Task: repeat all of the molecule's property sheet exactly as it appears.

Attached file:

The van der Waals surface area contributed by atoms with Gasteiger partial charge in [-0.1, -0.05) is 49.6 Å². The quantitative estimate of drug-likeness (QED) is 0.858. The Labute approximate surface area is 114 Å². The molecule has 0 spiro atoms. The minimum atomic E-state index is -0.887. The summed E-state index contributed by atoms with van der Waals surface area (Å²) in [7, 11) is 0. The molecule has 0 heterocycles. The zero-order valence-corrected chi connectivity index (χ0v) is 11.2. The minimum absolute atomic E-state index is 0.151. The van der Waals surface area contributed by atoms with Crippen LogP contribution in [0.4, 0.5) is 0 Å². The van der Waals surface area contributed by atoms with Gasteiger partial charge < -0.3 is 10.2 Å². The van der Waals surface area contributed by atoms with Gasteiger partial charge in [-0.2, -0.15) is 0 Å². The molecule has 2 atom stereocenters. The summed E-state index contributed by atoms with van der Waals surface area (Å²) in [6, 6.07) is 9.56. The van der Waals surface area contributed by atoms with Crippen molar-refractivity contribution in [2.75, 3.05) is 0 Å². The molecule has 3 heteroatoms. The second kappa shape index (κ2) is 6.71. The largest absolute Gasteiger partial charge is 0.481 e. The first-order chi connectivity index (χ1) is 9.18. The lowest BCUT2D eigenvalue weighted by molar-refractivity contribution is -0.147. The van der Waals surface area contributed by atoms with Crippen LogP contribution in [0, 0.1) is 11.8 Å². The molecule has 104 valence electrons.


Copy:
The van der Waals surface area contributed by atoms with Gasteiger partial charge in [-0.1, -0.05) is 49.6 Å². The quantitative estimate of drug-likeness (QED) is 0.858. The Labute approximate surface area is 114 Å². The molecule has 0 spiro atoms. The minimum atomic E-state index is -0.887. The summed E-state index contributed by atoms with van der Waals surface area (Å²) in [7, 11) is 0. The molecule has 0 heterocycles. The zero-order valence-corrected chi connectivity index (χ0v) is 11.2. The minimum absolute atomic E-state index is 0.151. The van der Waals surface area contributed by atoms with Crippen LogP contribution in [0.4, 0.5) is 0 Å². The van der Waals surface area contributed by atoms with Gasteiger partial charge < -0.3 is 10.2 Å². The van der Waals surface area contributed by atoms with Gasteiger partial charge in [-0.2, -0.15) is 0 Å². The molecule has 2 atom stereocenters. The summed E-state index contributed by atoms with van der Waals surface area (Å²) in [6, 6.07) is 9.56. The van der Waals surface area contributed by atoms with Crippen molar-refractivity contribution in [2.75, 3.05) is 0 Å². The molecule has 3 heteroatoms. The second kappa shape index (κ2) is 6.71. The largest absolute Gasteiger partial charge is 0.481 e. The first-order chi connectivity index (χ1) is 9.18. The lowest BCUT2D eigenvalue weighted by molar-refractivity contribution is -0.147. The van der Waals surface area contributed by atoms with Crippen LogP contribution in [0, 0.1) is 11.8 Å². The molecule has 104 valence electrons.